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Humanism in American Elections: Is a “Nones” Wave Coming?

June 14, 2018

This post originally appeared on TheHumanist.com

June may arguably be the most important primary month in the 2018 midterm season. With primaries every Tuesday in many battleground states, voters are busy setting the direction for the next two years of US politics. And humanists, atheists, agnostics, and “nones” (“NAAHS” as we like to call them) are winning. Out of the eighteen “out” humanist, secular, agnostic, atheist, or religiously unaffiliated candidates who ran in six states in the past two weeks, eleven have won their primaries, giving humanists a promising success rate.

 

According to the Public Religion Research Institute, the percentage of Americans who identify as “religiously unaffiliated” has been steadily on the rise, increasing from sixteen percent in 2006 to twenty-four percent in 2016. One-third of Democrats and 13 percent of Republicans now identify as religiously unaffiliated, the Pew Research Center finds. Representative of these shifts, a record number of openly humanist, secular, agnostic, atheist, or religiously unaffiliated candidates are running for office, reflecting the increasing importance of secular and humanist values in American politics. And, again, many are winning.

 

In Maine yesterday, Pinny Beebe-Center, an incumbent, won her primary election for Maine’s State House in the 93rd Legislative District. An outspoken member of a Unitarian Universalist congregation who believes that “religion is a personal choice,” Beebe-Center has been a Maine State Representative since 2015. With 31 percent of Mainers reporting that they were religiously unaffiliated in 2014, Beebe-Center’s reelection will continue to give these Mainers a voice. If reelected, she’s promised to focus on quality public education, livable wages, and working with all faith groups and community organizations to protect immigrants.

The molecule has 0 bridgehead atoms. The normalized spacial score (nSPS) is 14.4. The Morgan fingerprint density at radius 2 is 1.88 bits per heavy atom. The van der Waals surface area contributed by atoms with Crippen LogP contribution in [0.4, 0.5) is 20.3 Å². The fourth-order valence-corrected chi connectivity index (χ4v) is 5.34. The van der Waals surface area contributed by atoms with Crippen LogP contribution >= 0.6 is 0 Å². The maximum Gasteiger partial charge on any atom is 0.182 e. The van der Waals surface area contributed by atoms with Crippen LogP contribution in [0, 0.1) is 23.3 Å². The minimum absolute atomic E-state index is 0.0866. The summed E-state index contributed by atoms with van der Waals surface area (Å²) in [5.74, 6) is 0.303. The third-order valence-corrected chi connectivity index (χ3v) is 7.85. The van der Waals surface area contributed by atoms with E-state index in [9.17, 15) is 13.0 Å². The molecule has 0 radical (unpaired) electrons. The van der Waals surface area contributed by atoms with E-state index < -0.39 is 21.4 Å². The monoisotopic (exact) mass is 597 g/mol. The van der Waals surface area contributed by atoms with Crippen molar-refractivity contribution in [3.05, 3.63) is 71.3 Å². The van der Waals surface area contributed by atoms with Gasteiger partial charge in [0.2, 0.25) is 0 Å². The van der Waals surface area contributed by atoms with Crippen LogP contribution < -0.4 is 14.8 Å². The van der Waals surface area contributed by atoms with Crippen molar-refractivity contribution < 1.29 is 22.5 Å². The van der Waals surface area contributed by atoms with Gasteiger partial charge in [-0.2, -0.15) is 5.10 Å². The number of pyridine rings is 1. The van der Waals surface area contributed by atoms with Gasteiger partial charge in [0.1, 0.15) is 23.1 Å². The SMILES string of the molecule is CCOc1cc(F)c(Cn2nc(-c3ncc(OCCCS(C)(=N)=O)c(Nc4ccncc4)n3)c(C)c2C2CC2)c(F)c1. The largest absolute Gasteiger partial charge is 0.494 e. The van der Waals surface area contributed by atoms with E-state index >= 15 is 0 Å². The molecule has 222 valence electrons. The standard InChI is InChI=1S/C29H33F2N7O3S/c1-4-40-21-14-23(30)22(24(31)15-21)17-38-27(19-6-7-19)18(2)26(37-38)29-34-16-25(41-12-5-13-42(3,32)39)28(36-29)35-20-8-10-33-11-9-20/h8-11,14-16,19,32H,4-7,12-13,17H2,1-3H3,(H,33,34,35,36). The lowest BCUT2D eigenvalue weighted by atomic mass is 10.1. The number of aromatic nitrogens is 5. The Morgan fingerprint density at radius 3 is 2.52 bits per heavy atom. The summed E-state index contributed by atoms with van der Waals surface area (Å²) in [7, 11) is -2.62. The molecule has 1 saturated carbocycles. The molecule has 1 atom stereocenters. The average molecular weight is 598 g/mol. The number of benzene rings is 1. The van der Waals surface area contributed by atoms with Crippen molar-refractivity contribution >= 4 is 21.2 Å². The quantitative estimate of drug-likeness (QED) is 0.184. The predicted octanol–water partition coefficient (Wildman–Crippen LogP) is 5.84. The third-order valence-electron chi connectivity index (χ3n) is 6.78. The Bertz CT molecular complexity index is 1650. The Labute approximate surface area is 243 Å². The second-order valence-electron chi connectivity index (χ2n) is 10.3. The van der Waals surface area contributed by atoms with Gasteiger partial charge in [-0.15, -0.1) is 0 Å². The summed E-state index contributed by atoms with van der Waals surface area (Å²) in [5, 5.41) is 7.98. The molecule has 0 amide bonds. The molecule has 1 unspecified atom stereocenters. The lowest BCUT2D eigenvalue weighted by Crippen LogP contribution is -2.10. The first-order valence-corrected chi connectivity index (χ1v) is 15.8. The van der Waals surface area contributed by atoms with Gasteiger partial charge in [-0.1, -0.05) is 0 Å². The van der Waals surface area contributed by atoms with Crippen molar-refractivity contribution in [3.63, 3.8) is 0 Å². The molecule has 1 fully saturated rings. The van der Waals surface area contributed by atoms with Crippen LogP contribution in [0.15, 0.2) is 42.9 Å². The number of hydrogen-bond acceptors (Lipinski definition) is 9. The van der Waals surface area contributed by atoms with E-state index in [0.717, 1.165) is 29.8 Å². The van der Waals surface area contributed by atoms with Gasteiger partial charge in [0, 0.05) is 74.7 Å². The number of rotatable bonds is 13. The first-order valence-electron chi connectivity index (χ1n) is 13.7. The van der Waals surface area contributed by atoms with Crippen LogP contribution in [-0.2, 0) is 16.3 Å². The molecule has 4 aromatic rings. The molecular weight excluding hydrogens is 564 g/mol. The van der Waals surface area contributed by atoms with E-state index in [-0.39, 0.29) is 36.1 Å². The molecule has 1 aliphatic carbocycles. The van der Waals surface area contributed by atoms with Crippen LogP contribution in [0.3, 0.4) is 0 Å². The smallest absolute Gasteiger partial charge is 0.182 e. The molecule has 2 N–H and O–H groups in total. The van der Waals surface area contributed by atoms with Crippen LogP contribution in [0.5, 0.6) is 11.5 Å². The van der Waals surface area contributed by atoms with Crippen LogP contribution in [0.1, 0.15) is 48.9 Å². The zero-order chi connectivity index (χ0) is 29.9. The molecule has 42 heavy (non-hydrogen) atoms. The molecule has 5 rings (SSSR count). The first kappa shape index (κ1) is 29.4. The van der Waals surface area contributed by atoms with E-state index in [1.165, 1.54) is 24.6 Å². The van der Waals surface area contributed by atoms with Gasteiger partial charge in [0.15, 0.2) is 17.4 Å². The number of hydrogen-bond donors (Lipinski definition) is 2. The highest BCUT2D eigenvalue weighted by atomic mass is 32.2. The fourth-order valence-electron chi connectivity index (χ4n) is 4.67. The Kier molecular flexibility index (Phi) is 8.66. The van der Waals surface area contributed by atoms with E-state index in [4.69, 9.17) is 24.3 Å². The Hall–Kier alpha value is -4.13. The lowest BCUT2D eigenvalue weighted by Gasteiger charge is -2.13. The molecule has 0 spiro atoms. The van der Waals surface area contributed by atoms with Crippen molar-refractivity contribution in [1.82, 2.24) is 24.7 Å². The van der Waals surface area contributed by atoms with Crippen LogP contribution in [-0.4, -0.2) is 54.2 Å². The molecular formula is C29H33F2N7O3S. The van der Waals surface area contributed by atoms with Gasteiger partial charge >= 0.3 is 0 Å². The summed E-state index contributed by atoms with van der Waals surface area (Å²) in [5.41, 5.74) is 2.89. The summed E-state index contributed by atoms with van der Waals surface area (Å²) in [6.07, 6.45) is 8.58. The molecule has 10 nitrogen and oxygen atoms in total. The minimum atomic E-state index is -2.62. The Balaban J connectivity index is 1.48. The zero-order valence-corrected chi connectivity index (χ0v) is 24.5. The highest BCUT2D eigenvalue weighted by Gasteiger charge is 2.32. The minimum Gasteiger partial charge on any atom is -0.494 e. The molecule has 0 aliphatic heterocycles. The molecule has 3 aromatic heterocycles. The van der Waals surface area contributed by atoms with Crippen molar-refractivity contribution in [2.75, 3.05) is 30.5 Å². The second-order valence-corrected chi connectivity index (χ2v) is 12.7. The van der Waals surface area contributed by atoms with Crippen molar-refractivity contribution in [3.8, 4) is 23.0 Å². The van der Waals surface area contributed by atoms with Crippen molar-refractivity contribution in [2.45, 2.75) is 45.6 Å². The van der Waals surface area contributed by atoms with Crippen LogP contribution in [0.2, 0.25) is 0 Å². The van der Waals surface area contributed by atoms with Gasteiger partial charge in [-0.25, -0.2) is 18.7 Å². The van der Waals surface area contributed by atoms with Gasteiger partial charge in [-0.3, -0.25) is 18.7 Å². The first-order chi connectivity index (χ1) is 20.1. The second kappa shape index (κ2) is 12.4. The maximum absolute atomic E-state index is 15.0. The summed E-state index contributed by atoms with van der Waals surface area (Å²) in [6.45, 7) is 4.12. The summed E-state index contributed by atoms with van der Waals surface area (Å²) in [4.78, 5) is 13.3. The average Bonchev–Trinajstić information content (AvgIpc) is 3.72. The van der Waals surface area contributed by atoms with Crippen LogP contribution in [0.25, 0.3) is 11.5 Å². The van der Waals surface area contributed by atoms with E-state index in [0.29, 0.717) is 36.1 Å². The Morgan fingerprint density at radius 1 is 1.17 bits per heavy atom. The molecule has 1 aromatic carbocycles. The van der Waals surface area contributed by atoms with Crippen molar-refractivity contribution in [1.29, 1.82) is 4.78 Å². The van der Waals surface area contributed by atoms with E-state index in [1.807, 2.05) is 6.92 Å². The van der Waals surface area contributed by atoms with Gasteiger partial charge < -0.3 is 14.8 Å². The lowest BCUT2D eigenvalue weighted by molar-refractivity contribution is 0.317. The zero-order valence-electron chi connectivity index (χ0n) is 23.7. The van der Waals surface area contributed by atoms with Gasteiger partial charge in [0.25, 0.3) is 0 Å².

Last Tuesday (June 5) all the “out” humanist, secular, and religiously unaffiliated candidates in South Dakota, Montana, and Alabama won their primaries. In 2016 Alabama was one of the most religious states, with 57 percent of the state identifying as religious. However, last week two Democratic women, one a strong ally of the secular community and one an “out” atheist, won their primaries to become candidates for the State House. Serious about quality education and economic opportunity for all Americans, these candidates have brought their secular values to the spotlight.

 

California, the home of Democratic Representative Jared Huffman (the first humanist and agnostic to openly identify as such while in office and the cofounder of the Congressional Freethought Caucus, entered its June 5 primaries with a record number of humanist, secular, and allied candidates—eleven at both the federal and state levels. Four candidates won their elections, including Huffman himself, garnering almost seventy percent of the vote. A member of Congress since 2013, this is the fourth primary Huffman has won and the first he won since publicly identifying as a humanist in November 2017.

 

Humanist values have permeated these campaigns. Huffman, as well as Julia Peacock, candidate for US House District 42; Tony Choi, candidate for California State Senate District 24; and Joy Silver, candidate for California State Senate District 28, have all promised to advocate for more affordable higher education, career and vocational training, more comprehensive healthcare coverage, and protecting the environment in their respective legislatures.

 

The Pew Research Center reported in May that twenty-one percent of Democrats say they don’t believe in God or a higher power. Although “out” humanist and atheists candidates have not quite reached that percentage in these primary elections, the candidates who do identify as humanist, atheist, secular, agnostic, or religiously unaffiliated, or who support the mission and goals of the secular and humanist communities, are making their voices and causes heard. The June primaries finish off with twenty-five “out” humanist and allied candidates, some of whom are running in heavily religious states and districts, along with a record sixteen candidates from Maryland. A wave of humanist voices and values and political action—is rising.

 

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